A measure of net-long positions across 11 agricultural products slumped 9.8 percent to 270,641 futures and options, the biggest decline since investors were net-short Aug. 6. The S&P’s Agriculture Index of eight commodities dropped 1.4 percent last week, the most since late July.
Money managers expanded their net-short position in corn to 104,211 contracts, from 64,686 a week earlier. The net-bearish wheat holding reached 50,882 from 47,008, the most negative outlook since April 2012. Investors have bet on lower prices since December on signs of expanding global production.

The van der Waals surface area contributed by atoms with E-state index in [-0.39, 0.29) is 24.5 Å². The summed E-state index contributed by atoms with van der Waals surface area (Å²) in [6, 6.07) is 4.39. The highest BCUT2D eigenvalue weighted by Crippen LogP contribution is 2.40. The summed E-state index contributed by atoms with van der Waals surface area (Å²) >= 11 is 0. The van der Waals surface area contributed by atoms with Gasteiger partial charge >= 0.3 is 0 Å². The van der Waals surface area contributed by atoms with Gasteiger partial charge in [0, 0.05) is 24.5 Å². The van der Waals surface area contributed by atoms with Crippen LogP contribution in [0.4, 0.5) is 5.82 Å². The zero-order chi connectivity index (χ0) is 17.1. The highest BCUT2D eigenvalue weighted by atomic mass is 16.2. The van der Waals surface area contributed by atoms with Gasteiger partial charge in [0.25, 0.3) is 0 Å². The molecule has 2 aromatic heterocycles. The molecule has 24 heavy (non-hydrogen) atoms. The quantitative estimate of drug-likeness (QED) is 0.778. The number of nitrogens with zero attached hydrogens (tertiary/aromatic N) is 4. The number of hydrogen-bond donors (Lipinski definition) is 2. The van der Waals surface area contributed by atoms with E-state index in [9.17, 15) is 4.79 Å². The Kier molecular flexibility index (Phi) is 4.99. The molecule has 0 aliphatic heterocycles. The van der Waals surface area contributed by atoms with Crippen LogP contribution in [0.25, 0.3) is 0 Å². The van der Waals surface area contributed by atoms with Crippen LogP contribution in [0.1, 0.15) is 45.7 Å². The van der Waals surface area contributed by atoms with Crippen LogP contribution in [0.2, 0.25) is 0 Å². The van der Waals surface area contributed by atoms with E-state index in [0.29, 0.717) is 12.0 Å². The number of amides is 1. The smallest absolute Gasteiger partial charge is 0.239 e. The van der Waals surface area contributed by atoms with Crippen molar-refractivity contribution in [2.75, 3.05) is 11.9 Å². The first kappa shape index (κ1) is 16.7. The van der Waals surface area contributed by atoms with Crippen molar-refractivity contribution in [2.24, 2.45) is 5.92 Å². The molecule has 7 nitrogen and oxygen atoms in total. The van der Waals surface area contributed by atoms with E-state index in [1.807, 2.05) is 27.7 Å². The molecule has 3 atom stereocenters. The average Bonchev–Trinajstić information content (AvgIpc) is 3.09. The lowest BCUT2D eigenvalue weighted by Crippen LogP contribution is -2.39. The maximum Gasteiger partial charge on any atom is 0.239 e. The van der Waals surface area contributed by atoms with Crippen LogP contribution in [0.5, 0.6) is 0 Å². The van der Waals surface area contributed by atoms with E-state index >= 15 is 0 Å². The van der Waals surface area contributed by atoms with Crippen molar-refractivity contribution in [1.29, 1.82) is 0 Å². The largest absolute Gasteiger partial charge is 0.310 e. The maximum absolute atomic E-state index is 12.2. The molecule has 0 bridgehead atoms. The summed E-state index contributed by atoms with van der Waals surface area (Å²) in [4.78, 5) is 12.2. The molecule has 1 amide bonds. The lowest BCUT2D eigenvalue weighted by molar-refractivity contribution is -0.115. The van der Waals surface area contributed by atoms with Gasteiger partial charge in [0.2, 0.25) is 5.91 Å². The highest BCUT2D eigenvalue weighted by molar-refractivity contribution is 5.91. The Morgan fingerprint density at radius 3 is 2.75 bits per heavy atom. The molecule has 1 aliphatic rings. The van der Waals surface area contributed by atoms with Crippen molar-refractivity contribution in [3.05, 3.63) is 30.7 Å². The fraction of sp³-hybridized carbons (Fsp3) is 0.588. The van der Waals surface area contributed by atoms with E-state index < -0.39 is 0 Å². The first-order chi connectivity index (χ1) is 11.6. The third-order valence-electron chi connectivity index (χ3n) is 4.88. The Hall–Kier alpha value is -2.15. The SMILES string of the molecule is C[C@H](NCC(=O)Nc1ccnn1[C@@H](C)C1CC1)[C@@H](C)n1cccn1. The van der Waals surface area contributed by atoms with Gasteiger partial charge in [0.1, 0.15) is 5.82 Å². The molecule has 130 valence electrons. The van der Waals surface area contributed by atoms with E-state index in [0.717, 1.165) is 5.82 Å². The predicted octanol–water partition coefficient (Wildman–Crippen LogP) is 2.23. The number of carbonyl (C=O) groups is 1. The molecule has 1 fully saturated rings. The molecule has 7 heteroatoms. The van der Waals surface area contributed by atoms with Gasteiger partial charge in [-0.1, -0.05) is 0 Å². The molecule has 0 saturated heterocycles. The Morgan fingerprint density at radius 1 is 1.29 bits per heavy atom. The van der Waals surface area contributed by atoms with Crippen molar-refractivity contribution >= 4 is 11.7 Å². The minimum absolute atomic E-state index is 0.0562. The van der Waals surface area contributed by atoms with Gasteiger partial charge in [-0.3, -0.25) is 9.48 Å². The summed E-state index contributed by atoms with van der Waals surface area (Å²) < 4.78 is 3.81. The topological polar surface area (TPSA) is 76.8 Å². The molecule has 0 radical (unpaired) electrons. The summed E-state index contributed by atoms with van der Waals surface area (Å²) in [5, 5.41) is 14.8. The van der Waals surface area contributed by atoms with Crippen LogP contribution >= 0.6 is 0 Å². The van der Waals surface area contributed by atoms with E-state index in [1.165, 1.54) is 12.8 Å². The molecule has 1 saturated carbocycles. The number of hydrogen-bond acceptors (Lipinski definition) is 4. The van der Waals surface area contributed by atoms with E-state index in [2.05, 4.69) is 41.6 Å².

The S&P GSCI gauge surged 92 percent from the end of 2008 through June 2011 as the Fed’s unprecedented money printing helped revive economies and demand for metals, grains and energy. Work began on fewer U.S. homes than expected in August, Commerce Department data showed Sept. 18. Chinese Premier Li Keqiang said Sept. 11 the foundation for recovery isn’t solid. China is the biggest consumer of soybeans, copper, cotton and pork, while the U.S. is the top user of crude and corn.
“What the market has come to appreciate is why the Fed decided not to taper: They’re concerned about the pace of growth here,” said Peter Jankovskis, who helps oversee $3.5 billion as co-chief investment officer of Lisle, Illinois-based Oakbrook Investments LLC. “I would view that as a negative for commodities. We haven’t totally turned the corner yet.”